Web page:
Study Skills Crash Course – this short, two lesson course will assist your child to know what learning style they prefer and give them study tips to improve their confidence.

If your child already participates in a variety of extra-curricular activities but you would like to see equal commitment and improvement in their school marks, why not get a hand-picked tutor to assist? Your tutor will assist not only with academic subjects, but very often they make a difference in your child’s life by motivating and encouraging them as well!

A well-rounded child is a happy child! Balance is key to your child’s ultimate success in life, so encourage them to participate in suitable extra-curricular activities at school.

 

Written by Natalie Wilke, BrightSparkz Staff & Blog Writer

Surviving University

Tips for Surviving Your First Year of University

Congratulations! You’ve completed school successfully and now you’re proceeding to the “rest of your life!” It is an exciting time of life for you! No more school bells, uniforms, book covering or teachers! Freedom calls.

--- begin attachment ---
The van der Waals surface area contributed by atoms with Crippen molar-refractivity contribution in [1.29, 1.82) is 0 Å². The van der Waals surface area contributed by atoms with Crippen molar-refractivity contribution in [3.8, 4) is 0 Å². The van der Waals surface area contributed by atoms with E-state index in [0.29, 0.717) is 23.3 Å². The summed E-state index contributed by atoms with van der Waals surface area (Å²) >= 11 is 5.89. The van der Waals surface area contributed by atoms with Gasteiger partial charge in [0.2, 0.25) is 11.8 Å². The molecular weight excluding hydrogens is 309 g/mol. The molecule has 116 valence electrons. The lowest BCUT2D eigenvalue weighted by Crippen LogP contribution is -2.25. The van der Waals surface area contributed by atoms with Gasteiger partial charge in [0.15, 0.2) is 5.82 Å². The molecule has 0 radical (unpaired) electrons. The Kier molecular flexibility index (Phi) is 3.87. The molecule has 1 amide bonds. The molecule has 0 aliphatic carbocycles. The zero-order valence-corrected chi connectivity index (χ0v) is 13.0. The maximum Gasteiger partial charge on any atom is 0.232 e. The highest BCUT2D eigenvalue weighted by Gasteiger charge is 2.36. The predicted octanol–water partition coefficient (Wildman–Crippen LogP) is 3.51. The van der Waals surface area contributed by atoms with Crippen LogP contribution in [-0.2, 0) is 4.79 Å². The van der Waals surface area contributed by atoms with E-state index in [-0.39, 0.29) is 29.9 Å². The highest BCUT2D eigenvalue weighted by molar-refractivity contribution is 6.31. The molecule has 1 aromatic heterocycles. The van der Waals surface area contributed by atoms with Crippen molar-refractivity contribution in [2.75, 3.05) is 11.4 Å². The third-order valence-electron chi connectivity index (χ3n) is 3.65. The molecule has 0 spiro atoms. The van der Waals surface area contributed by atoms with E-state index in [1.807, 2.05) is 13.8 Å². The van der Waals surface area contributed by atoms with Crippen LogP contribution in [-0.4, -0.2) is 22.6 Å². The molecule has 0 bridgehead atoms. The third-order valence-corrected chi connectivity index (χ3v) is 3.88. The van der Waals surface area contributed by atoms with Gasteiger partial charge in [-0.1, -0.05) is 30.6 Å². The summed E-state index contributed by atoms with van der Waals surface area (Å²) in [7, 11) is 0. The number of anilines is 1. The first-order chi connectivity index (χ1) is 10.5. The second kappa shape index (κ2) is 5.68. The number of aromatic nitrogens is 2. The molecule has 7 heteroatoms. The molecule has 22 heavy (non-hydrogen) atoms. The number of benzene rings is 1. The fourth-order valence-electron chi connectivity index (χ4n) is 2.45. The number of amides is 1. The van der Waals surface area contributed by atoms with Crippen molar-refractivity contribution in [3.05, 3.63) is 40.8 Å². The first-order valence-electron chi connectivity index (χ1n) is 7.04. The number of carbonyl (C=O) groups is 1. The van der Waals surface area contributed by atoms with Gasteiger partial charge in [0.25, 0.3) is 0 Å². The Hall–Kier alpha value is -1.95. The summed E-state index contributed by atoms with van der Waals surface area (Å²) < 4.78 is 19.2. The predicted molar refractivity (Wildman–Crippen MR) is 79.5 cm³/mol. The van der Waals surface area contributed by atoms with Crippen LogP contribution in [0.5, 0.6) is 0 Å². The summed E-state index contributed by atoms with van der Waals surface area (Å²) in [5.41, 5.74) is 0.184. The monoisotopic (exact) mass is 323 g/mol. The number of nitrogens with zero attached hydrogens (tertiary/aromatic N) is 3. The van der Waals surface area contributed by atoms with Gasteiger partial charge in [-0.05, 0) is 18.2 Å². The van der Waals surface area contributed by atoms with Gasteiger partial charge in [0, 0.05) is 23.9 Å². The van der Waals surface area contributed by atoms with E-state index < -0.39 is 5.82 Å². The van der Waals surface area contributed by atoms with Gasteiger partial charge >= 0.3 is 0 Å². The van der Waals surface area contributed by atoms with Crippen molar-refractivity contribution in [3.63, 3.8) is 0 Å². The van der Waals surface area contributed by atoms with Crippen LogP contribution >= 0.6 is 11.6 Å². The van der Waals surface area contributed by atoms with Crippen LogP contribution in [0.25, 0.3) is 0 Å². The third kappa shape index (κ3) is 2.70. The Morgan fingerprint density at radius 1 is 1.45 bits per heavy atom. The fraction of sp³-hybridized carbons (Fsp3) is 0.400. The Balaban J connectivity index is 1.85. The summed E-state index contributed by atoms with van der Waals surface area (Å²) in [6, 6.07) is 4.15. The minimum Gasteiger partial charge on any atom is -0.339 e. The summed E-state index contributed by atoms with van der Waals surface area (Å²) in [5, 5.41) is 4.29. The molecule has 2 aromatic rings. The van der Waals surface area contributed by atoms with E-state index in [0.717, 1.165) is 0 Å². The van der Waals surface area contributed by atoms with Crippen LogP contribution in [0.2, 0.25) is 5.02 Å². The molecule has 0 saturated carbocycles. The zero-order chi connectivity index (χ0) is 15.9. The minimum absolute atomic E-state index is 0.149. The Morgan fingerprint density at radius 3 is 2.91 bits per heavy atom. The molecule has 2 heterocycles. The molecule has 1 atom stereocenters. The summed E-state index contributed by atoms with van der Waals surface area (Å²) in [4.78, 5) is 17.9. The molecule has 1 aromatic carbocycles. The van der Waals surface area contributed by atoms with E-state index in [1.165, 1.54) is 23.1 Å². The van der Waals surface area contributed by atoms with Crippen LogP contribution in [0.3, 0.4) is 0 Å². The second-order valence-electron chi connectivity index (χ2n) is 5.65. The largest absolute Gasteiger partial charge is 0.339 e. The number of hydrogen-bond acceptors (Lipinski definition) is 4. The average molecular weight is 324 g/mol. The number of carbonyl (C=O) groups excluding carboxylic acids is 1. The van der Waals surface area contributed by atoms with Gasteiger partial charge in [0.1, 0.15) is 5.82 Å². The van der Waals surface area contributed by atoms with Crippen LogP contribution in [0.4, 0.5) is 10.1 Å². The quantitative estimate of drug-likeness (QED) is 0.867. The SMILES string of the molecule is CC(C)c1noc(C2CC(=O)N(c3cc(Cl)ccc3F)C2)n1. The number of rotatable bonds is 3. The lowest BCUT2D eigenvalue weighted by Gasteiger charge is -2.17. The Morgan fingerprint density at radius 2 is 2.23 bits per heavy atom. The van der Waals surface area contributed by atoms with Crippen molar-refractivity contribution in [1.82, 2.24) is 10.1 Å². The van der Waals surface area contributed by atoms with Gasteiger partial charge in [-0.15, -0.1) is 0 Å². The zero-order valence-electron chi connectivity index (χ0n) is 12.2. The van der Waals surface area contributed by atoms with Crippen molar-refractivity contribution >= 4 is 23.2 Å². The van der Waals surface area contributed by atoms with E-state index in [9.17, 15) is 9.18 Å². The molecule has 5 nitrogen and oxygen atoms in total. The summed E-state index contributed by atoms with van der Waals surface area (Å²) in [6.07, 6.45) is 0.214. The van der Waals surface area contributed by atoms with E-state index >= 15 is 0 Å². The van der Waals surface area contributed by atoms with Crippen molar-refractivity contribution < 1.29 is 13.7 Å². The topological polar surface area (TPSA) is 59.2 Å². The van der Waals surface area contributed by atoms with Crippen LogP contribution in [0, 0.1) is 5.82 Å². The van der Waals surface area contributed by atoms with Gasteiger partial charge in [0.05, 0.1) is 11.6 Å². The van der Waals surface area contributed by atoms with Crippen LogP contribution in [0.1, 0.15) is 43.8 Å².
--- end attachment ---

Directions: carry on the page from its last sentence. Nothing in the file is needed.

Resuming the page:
You are looking forward to university (where you don’t have to wear a uniform, listen for the bell or cover books). You have far more independence and will be able to structure your own time. People are treating you more like an adult, and with that, they will also be expecting more from you.

Perhaps you are going to a university far from home and not only do you have to learn to adjust to university life, but also to living in a student residence far away from everyone you know. Even if you’ll still be staying at home, there are adjustments you should make, and things you should know.

Time Management

  • Managing your own time effectively is a vital life skill you will have to acquire quickly if you are lacking in that area!
  • Get yourself up on time in the morning. Get to classes on time – some lecturers may lock you out of the lecture theatre if you are late! They will NOT repeat anything that they have already said if you come in late. They will not prompt you or fuss over you like your teachers may have done.
  • If you are commuting by car or public transport, make sure you factor in that time. You may face traffic or the unreliability of public transport.
  • You will have to submit your assignments on time. If you don’t, or don’t apply for an extension (which you won’t always get), you will fail that assignment, and possibly even the semester.
  • Ensure that you have enough time planned for doing your studies and managing your social life.
  • You can, and should, get involved in activities at university as it enriches you as a person. However, don’t do so much that you have very little study time! Value and protect your time.